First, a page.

Arrive Mallaig late afternoon/evening, stay
overnight at the Marine Hotel.
09.45 (latest): assemble at the Caledonian Macbrayne
pier next to the Small Isles ferry “Loch
Nevis”, for a 10.15 departure.
Arrive Rum 12.45
and walk to Kinloch Castle (c 1.5 km; your baggage
will be transported by Land Rover). Local geology
– Thursday 25th Day long excursions
designed to illustrate most aspects of the Paleocene
igneous geology of Rum (see provisional summary below).
Features (geological and otherwise) around Kinloch
will be examined in the morning.
from Rum: If you wish, you may board the ferry
at 14:15. If you do this you should be at the slipway
by 13:45. The ferry will go to the Isle of Canna and
then return to Rum at 16:35. If you want to spend
a little time on Canna, you can take this option for
a small additional ferry charge. People who would
prefer to spend more time on Rum may board the ferry
when it returns to Rum at 16:35, and then sails straight
to Mallaig. Be sure to be there well in advance of
16:35 to allow time for boarding.
Luggage must be ready
well in advance, to be loaded onto the Land Rover
going to the slipway. You must be sure that
you check your own luggage onto the ship.
17:55. Transport will be arranged to take the group
from there to Ft. William.
If you are planning
to stay a further day on Rum privately, a Saturday
morning boat from Rum will get you to Mallaig at about
13:00 hours, with ample time to get the afternoon
train to Ft. William. Please note that the charge
for the main excursion does not cover the additional
costs arising from a further day's accommodation or
independent travel from Rum to Ft. William.
The inclusive cost of
the excursion (Mallaig –> Rum –>
Mallaig –> Ft. William, including B&B
in Mallaig 21st August) is £270.
Isle of Rum is the largest of the Small Isles
in the Inner Hebrides, NW Scotland. It a National
Nature Reserve, owned and managed by Scottish
Natural Heritage (SNH) (www.snh.org.uk).
In addition to spectacular geology, the island
is noted for its herd of red deer (the subject
of a long-term study), feral goats, plant life,
birds (Rum was used as the base for the reintroduction
of the Sea Eagle to the Hebrides), and insects
(including the midge).
Rum has a population
of about 20, the majority living at Kinloch
where the SNH has its office and staff quarters,
and where there is a shop/post office and public
telephone (NB: mobile/cell phone reception
is poor except on the extreme east coast of
the island). The party will stay at Kinloch
Castle, an Edwardian country house/shooting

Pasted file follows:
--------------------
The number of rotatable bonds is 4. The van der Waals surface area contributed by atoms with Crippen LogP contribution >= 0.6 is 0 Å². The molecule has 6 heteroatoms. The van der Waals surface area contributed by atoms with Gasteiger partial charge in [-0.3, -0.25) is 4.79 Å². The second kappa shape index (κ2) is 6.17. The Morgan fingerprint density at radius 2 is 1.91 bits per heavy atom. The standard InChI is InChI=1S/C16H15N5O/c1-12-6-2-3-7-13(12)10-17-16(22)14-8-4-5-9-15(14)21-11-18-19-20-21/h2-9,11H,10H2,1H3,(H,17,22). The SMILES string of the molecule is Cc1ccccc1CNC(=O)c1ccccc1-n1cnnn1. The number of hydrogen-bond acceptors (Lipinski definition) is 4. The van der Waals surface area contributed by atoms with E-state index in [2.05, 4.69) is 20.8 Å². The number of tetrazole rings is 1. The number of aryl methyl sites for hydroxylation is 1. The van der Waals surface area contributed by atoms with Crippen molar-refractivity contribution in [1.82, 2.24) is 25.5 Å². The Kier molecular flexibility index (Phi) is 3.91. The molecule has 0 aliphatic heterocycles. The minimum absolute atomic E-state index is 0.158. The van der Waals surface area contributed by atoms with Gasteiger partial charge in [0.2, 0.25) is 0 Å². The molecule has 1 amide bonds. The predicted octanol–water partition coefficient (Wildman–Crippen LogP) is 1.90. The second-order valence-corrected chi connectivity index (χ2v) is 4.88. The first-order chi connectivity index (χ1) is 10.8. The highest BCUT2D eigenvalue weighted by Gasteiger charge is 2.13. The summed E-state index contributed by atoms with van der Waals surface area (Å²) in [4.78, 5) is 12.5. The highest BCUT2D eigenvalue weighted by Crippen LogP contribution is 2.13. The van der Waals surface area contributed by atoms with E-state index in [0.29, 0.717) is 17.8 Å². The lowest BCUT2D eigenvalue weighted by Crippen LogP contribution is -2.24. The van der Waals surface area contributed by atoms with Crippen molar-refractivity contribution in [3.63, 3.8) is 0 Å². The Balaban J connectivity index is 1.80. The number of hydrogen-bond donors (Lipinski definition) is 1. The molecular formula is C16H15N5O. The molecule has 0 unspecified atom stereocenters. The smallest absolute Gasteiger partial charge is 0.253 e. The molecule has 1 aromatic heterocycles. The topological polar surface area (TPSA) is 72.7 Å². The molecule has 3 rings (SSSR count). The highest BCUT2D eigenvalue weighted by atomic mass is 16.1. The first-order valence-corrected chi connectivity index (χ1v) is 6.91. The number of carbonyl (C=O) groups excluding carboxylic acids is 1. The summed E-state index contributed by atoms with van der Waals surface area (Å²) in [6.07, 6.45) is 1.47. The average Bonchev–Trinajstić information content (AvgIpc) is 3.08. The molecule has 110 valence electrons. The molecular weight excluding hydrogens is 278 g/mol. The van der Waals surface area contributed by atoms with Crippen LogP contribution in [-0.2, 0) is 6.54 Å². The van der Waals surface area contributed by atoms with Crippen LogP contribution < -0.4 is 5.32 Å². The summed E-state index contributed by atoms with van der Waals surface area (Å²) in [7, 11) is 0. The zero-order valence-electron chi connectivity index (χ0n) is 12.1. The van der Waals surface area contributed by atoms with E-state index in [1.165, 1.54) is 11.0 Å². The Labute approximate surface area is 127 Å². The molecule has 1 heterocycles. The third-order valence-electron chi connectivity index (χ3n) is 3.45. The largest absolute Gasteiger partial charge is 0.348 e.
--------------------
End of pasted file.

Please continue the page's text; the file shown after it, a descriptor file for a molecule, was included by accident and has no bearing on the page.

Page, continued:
The island is served
by a ferry service (foot passengers only) from the
fishing port of Mallaig, which is connected by road
and railway to Fort William (45 miles) and Glasgow
(150 miles), and by road to Inverness (110 miles).
The nearest airports are at Glasgow and Inverness.
There is also a regular vehicle ferry connection (c.
40 minutes) between Mallaig and Armadale on the Isle
of Skye. Ferry services are operated by Caledonian
and train services by Scotrail (http://www.firstgroup.com/scotrail/).
work on Rum commonly involves walking
in the rain and wind, over rough, damp
ground, so please come prepared! It is essential
to have suitable walking boots for day use and
adequate waterproof clothing. Temperatures in
August are generally in the range 15 –
18oC. All excursions will be
on foot (the SNH Land Rovers are
exclusively for the use of their staff),
with distances up to about 12 km. There are
no paved roads on Rum, only rough tracks and
a few paths. Most excursions will involve cross-country
walking over wet ground, climbing up to about
700 m (c. 2200 feet) elevation on one day.
The island is well known
for the ferocity of its midges. If there is the slightest
breeze these are generally not a problem, but they
can be very trying on still, humid days. So, bring
your preferred repellant for none may be available
on the island. Ticks occur in the areas frequented
by deer and goats. Your best protection against both
is to wear long trousers and long sleeved shirts,
and at the end of the day make sure that no ticks
are attached to you. Unlike on the other large islands
and the Scottish mainland, there are no snakes on
Travel and Accommodation
Unless you inform us
to the contrary it will be assumed that everyone will
arrive in Mallaig on the afternoon or evening of Sunday
21st (the last train is due in to Mallaig
at about 23.30, having departed Glasgow ca. 18.00).
The party will stay overnight at the Marine Hotel
which adjoins the railway station. Cars may be left
in the long-term car park on the west side of the
road from Ft. William (A830), adjacent to the railway
station (the car park was free in 2004). Be sure to
lock your car securely and don't leave any coats or
bags, etc visible. Last minute shopping can
be done on Monday morning, the shops, banks (with
cash machines) and the post office are close to the
The Caledonian MacBrayne
ferry “Loch Nevis” departs from
a berth close to the Skye vehicle ferry, a few minutes
walk from the hotel. We have already reserved return
tickets for everyone. You must get to the ferry about
30 minutes before departure (which is scheduled
for 10:15 ) in order to give time for baggage
to be assembled and loaded onto the ferry. The ship
is due to arrive at the Rum slipway at 12:45. There
is a cafeteria onboard which will give a chance for
you to buy a mid-day meal or snack (the first meal
on Rum will be supper at about 19:00).
The party will stay
in the Kinloch Castle hostel. You will share accommodation
in rooms for 2, 3 or 4 persons. Please note that this
is not a hotel and some facilities (e.g. for
washing) may be limited, especially if the hostel
is full. We shall be provided with breakfast, a packed
lunch and dinner (soft drinks, wine, beer will